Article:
Picks and Pans Review: Mailer
by Peter Manso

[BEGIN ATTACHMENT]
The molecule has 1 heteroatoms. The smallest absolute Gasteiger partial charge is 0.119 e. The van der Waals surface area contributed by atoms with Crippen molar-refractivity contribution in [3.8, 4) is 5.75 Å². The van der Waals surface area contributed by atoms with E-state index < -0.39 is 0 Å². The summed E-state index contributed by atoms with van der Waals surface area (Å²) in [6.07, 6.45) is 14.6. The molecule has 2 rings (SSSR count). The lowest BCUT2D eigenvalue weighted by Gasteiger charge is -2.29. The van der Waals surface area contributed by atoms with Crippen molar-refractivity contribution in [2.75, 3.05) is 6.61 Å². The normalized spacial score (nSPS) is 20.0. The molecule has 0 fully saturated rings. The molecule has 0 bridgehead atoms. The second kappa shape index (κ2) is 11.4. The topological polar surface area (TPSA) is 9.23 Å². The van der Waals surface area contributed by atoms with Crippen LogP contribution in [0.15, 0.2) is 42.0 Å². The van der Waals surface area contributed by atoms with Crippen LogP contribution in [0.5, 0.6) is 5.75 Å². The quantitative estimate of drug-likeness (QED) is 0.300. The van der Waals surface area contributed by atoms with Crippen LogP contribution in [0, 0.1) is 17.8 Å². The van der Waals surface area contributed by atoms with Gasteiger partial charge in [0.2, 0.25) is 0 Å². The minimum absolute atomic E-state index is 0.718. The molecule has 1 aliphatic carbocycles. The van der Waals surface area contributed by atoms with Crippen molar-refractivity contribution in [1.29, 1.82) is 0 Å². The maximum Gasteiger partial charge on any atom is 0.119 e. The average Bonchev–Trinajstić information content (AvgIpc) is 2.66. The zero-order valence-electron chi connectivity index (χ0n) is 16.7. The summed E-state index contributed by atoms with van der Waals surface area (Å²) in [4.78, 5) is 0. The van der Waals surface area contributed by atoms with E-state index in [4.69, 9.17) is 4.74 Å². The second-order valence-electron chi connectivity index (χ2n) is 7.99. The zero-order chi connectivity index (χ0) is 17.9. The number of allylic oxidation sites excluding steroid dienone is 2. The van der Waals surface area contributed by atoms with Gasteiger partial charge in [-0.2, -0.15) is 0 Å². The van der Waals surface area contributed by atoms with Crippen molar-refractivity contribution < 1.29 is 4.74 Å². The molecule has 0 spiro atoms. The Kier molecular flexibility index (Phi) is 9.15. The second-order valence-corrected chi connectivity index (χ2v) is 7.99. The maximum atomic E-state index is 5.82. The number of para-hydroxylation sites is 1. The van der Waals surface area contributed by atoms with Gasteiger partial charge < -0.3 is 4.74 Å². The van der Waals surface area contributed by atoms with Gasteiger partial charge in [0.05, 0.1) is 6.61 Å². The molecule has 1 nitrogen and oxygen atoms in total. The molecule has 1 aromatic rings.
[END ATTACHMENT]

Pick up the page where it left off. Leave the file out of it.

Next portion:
For those who think that Norman Mailer is an important American writer and an endlessly fascinating character, this intense, exhaustive examination of his life may prove irresistible. More than 150 friends, relatives, ex-wives and literary figures have been interviewed, and their comments are quoted, some at great length. There are letters, excerpts from reviews, a few dirty jokes and occasionally Mailer's own voice—he cooperated fully with Manso. The reader is given more than one version of many incidents, some as trivial as a scuffle at a Hollywood party attended by Shelley Winters and Marlon Brando. Friends and editors are predictably loyal, but the picture of the man that emerges is of a Jekyll-Hyde personality. He forced his mother to say something nasty to his second father and then howled with laughter, but Lillian Hellman found him "just charming." He stabbed his second wife, Adele Morales, but then she was a very difficult woman. Actor Rip Torn, who worked with Mailer on some of the writer's film projects, says, "They were all afraid of him," and Gloria Steinem says, "I feel sorry for him." Readers can find just about anything they want to find about Mailer in these more than 600 pages. Is he worth all this attention? Literary critic Diana Trilling, a major contributor of insights to this volume, says Mailer "doesn't know what he wants to do in action and what he wants to do as a writer in terms of metaphor." The Armies of the Night, Mailer's chronicle of his dabbling in the antiwar movement, is a brilliant, original work of art that should long outlive its creator. In it Mailer the writer describes Mailer the man of action and gives a far more revealing—and rewarding—portrait of himself than this monster-size and eventually tiresome collection of snippets. (Simon and Schuster, $19.95)
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